“NASA’s ultimate goal is to develop capabilities to enable missions that are not reliant on resupply from Earth thus making them more sustainable and affordable. NASA is implementing this by employing a capability-driven approach to its human spaceflight strategy. The approach is based on developing a suite of evolving capabilities that provide specific functions to solve exploration challenges. These investments in initial capabilities can continuously be leveraged and reused, enabling more complex operations over time and exploration of more distant solar system destinations.”
When it comes right down to it, storing trash inside a spacecraft is serious challenge. Not only does it consume precious volume, it can also create physical and biological hazards for the crew. Storing garbage also means that leftover resources can not be repurposed or recycled. All told, the BAA solicitation is looking for solutions that will compact trash, remove biological and physical hazards, and recover resources for future use.
To this end, they are looking for ideas and technologies for a TCPS that could operate on future generations of spaceships. As part of the Advanced Exploration Systems (AES) Habitat’s Logistics Reduction (LR), the TCPS is part of NASA’s larger goal of identifying and developing technologies that reduce logistical mass, volume, and the amount of time the crew dedicates to logistics management.
The objectives of the TCPS , as is stated in the Appendix, are fourfold:
“(1) trash compaction to a suitable form for efficient long-endurance storage; (2) safe processing of trash to eliminate and/or reduce the risk of biological activity; (3) stabilize the trash physically, geometrically, and biologically; and (4) manage gaseous, aqueous, and particulate effluents. The TCPS will be the first step toward development and testing of a fully-integrated unit for further Exploration Missions and future space vehicles.”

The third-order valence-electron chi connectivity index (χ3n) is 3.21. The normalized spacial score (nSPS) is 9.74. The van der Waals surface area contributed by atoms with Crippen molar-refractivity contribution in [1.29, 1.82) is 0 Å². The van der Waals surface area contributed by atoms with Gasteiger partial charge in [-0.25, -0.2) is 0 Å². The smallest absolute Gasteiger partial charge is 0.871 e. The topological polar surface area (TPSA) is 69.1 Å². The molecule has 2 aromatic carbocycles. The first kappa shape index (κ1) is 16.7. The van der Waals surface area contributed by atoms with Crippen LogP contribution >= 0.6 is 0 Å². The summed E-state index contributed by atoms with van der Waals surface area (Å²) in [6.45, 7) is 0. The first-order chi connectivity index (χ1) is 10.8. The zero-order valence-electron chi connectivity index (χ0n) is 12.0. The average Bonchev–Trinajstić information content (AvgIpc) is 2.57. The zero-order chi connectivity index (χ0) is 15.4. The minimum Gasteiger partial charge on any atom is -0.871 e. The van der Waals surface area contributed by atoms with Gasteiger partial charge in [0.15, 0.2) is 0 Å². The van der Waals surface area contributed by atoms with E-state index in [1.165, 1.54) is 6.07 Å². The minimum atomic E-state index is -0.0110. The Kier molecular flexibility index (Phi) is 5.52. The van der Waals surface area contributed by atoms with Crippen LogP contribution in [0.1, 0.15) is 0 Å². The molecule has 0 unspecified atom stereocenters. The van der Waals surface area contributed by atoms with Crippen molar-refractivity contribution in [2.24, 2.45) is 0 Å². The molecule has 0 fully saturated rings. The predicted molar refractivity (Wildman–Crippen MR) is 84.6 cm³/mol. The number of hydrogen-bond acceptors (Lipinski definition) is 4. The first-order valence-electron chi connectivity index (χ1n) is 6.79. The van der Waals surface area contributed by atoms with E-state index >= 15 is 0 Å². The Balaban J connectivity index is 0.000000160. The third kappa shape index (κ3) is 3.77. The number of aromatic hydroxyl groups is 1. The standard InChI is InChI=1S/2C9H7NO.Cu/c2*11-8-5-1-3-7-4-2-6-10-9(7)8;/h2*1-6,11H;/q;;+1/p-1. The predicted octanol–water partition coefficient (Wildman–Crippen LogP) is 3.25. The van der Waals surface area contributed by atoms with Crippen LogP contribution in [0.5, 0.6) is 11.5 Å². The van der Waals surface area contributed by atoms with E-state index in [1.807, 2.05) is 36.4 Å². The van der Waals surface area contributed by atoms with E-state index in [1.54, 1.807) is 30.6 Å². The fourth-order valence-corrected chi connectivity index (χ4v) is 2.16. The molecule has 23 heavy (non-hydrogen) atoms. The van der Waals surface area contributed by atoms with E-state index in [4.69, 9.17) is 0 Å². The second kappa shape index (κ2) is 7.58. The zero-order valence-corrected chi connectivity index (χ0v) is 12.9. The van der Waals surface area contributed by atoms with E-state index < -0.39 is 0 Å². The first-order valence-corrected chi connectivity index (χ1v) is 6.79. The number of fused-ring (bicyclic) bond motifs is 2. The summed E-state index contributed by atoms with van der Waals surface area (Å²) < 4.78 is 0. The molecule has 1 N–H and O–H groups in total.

The development will occur in two phases. In Phase A, selected companies will create a concept TCPS system, conduct design reviews with NASA, and validate them through prototype ground demonstrations. In Phase B, a system will be prepared for transport to the ISS so that a demonstration cant take place aboard the station as early as 2022.
The various companies that submit proposals will not be working in the dark, as NASA has been developing waste management systems since the 1980s. These include recent developments like the Heat Melt Compactor (HMC) experiment, a device that will recover residual water from astronaut’s garbage and compact trash to provide volume reduction (or perhaps an ionizing radiation shield).
Other examples include the “trash to gas” technologies, which are currently being pursued under the Logistics Reduction and Repurposing project (LRR). Using the HMC, this process involves creating methane gas from trash to make rocket propellant. Together, these technologies would not only allow astronauts on long-duration spaceflights to conserve room, but also extract useful resources from their garbage.
NASA plans to host an industry day on July 24th in order to let potential industry partners know exactly what they are looking for, describe available NASA facilities, and answer questions from potential respondents. Official proposals from aspiring partners are due no later than August 22nd, 2018, and whichever proposals make the cut will be tested on the ISS in the coming decade!